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On Mar 17, 2010, at 3:14 PM, Mike Pall wrote:

> But let's turn that around: what would you (not just you, Duncan)
> like to see in such an API? What would you like to do with it?
> What might help to make it simpler and easier to maintain?
> Real-life examples are preferred of course.
> It's easier to bind C/C++ code to Lua than to other languages. But
> from some mailing list postings, I get the impression it's still
> like a black art for newbies. And it gets really messy once you
> need anything not-so-simple: C++ OO vs. Lua OO, cross-language
> inheritance, GC/memory management interactions, integrating
> exceptions etc. ... I'm sure this list is incomplete.

Callbacks to Lua are always painful: where is the Lua thread pointer kept? Is the thread still live? Often it doesn't matter: the callback just needs to run the Lua function on some stack. The callback can be  synchronous (where a Lua call into C code ultimately triggered the callback) or asynchronous (where another native thread or signal wants to run Lua code). The FFI should be able to construct the callback glue based on a specification, at least for the synchronous case.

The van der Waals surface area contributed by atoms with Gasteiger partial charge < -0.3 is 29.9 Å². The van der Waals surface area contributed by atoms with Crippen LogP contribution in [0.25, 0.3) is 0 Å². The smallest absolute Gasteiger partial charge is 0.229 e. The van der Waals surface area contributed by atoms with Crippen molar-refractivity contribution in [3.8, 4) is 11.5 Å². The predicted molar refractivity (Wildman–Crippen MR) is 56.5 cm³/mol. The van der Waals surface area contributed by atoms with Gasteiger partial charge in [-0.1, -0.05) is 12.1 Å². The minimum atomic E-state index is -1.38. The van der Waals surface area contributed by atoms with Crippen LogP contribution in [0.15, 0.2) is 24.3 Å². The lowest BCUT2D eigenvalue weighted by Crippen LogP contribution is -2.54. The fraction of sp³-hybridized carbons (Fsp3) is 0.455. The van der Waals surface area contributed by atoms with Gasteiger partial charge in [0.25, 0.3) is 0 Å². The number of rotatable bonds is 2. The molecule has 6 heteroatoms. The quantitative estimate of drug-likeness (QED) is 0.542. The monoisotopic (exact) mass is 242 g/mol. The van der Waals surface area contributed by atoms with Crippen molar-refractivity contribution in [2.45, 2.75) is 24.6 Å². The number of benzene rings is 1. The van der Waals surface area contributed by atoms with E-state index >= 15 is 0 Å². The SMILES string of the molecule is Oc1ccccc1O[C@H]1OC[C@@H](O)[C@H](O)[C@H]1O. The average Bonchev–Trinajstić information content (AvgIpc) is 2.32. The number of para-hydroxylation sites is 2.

C arrays as arguments or results - userdata or convert to tables? Both options are useful.

Per-thread context (thread local storage) for libraries, per my gem, could be easier.

Integration of new data types implemented as userdata can be awkward: parsing, conversion to/from built-in types, comparison with built-in types, etc.